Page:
Nails Tapping into Radiohead Model for Music Distribution
As Radiohead went, so goes Nine Inch Nails. And NIN is going one better, by allowing users to mashup their tracks, at least for non-commercial use. Out in the world there is a ten year-old nascent musician who will mess around with computers, music, and mashups, post his or her music on the web, or facebook, myspace, bebo it, or share it any other way, without the threat of legal action. The child's creativity, and creativity for the Rest of Us is well-served by this move. Right now, that musician who is going to blow us away in 2020 with some new kind of music, is enabled, rather than shackled. Minds are freer. This is good.
The short version: NIN's new album is available for download for a variety of prices and in various formats from their website or amazon.com with the additional perk that if you download it and mix it using the cc (creative commons) license, you can use it noncommercially. Read more from the NYTimes (registration may be required or try bugmenot.com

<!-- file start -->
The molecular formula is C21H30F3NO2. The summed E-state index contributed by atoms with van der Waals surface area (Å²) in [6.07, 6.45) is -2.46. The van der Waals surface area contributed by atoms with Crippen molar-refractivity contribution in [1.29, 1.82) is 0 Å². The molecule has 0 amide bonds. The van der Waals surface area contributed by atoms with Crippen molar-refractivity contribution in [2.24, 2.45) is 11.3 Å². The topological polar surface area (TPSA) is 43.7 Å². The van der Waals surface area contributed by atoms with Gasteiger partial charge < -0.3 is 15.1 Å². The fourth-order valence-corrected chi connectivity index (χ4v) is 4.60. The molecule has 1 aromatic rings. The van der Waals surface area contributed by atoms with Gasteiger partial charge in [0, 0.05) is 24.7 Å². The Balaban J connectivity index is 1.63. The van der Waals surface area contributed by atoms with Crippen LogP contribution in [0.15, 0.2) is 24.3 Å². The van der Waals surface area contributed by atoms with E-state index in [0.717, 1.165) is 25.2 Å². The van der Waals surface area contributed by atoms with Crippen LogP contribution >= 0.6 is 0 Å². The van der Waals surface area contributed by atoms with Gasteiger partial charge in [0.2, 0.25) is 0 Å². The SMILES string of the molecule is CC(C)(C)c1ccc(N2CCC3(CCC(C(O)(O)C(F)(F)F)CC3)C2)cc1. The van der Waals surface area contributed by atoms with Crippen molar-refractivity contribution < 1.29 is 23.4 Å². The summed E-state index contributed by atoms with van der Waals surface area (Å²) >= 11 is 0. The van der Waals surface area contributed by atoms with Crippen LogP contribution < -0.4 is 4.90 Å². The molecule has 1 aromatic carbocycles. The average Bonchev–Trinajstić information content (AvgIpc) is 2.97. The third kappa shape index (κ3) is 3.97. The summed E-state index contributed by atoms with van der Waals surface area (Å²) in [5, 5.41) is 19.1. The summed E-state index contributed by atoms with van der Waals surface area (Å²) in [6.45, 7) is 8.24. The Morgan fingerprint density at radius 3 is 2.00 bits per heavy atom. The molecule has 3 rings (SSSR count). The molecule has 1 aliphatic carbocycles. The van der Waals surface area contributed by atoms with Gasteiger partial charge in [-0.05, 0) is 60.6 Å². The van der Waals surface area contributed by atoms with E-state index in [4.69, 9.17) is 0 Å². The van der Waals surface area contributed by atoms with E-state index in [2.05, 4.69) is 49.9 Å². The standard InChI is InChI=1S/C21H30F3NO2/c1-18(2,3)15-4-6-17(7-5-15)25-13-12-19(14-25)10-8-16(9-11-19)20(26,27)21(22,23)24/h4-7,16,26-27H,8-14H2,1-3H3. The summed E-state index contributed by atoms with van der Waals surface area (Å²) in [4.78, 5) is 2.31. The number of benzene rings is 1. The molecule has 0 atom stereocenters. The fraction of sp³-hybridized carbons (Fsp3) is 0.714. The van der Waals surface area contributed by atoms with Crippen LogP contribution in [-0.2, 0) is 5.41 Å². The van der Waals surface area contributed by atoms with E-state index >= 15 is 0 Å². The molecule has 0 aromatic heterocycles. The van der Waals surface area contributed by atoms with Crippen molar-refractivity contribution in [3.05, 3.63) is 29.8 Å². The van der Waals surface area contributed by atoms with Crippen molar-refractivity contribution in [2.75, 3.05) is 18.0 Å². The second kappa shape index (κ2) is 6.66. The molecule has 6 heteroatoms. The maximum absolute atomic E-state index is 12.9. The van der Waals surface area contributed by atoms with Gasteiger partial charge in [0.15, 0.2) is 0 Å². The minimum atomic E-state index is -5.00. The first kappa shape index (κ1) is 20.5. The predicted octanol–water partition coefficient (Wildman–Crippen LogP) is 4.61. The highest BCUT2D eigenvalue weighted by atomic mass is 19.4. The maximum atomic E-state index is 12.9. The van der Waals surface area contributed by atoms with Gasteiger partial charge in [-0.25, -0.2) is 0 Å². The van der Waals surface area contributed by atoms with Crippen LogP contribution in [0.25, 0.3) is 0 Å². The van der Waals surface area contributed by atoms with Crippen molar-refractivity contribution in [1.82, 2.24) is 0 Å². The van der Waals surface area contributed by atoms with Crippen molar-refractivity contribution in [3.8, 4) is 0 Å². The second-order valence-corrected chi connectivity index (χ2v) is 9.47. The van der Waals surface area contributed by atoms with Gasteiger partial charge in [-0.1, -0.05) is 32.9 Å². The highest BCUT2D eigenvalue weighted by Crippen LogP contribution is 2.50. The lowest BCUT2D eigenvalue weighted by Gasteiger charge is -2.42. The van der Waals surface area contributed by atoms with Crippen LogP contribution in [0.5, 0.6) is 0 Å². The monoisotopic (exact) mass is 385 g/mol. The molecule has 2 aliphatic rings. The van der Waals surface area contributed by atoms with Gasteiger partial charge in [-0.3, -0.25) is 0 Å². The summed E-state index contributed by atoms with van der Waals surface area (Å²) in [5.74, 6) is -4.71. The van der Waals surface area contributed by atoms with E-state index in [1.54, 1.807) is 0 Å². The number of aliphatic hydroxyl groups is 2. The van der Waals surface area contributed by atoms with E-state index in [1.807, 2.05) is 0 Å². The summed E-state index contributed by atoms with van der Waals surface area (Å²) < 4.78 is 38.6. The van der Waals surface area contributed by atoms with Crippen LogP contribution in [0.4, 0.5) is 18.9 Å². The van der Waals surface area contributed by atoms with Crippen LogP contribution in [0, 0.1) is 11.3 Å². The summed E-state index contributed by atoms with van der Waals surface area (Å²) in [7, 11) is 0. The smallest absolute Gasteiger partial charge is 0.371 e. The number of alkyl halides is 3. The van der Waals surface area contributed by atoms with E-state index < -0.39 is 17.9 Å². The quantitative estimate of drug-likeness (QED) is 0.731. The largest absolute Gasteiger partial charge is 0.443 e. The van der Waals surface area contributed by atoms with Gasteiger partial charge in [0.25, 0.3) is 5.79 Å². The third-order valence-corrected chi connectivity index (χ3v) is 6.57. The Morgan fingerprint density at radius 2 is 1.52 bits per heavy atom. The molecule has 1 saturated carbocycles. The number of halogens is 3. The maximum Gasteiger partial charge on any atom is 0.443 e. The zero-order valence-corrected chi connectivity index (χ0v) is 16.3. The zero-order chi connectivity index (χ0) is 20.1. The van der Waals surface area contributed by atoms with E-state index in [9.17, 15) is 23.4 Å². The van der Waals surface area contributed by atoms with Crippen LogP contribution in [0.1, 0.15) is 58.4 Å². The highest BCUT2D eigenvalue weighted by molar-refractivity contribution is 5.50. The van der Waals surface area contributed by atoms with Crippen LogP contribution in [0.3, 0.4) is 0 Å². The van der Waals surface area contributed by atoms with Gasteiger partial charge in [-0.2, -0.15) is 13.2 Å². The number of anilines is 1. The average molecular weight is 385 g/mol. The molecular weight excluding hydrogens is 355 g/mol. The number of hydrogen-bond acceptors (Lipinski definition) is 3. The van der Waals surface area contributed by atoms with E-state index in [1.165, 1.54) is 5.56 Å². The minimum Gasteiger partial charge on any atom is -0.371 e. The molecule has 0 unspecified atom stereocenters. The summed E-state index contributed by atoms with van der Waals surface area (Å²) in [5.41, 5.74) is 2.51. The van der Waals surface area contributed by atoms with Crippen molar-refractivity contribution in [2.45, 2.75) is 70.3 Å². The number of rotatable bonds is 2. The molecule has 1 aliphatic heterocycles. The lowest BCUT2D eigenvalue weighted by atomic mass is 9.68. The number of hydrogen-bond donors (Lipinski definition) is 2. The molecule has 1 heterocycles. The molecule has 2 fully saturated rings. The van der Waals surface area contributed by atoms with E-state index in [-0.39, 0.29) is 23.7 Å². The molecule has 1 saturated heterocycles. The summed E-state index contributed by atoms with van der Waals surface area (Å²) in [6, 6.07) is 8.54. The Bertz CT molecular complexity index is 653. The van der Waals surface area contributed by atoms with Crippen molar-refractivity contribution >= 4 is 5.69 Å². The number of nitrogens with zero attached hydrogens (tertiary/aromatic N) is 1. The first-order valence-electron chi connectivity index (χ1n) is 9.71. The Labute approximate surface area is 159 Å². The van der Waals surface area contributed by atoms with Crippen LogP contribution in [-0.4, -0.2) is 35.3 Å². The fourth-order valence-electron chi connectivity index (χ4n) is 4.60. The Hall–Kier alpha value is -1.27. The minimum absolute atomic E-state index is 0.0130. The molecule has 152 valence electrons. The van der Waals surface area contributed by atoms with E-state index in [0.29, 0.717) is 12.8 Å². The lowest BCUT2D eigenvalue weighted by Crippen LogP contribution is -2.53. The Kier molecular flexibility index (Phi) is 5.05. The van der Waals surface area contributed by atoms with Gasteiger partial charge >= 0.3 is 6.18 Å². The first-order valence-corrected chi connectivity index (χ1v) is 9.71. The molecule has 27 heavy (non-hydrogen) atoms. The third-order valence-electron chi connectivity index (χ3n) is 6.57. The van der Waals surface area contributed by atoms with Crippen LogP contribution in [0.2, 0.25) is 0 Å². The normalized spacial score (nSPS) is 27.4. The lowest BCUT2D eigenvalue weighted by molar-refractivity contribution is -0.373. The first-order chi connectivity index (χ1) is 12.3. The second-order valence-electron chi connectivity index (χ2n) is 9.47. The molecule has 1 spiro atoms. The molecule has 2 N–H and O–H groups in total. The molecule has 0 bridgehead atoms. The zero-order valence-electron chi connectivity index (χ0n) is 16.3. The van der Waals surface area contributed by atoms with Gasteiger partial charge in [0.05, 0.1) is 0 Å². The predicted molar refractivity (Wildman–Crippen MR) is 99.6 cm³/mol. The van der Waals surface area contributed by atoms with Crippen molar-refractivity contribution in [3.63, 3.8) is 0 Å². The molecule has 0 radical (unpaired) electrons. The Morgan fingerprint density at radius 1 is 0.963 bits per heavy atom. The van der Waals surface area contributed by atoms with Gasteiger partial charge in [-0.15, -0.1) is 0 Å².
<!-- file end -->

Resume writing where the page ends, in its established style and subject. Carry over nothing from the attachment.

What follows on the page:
The band decided to offer the music with a Creative Commons license, a new type of intellectual-property copyright. It allows creators to reserve certain rights and, in effect, authorize various unpaid uses of their products. In this instance the band is allowing virtually any noncommercial use of its music. The band is also testing a tiered pricing system that could add a new wrinkle to the conventional wisdom on how to attract fans in the music business, in which a slump in sales has prompted Wal-Mart and other retailers to pressure record companies to cut their wholesale prices
One really good idea here is that someone like me who hasn't listened to NIN in years can download the first nine tracks for FREE and decide if I want to shell out the $5 or $10 for all the songs and/or a physical embodiment of the music on CD.
Interested? Check out the ways to order and pay (or not pay) for Ghosts.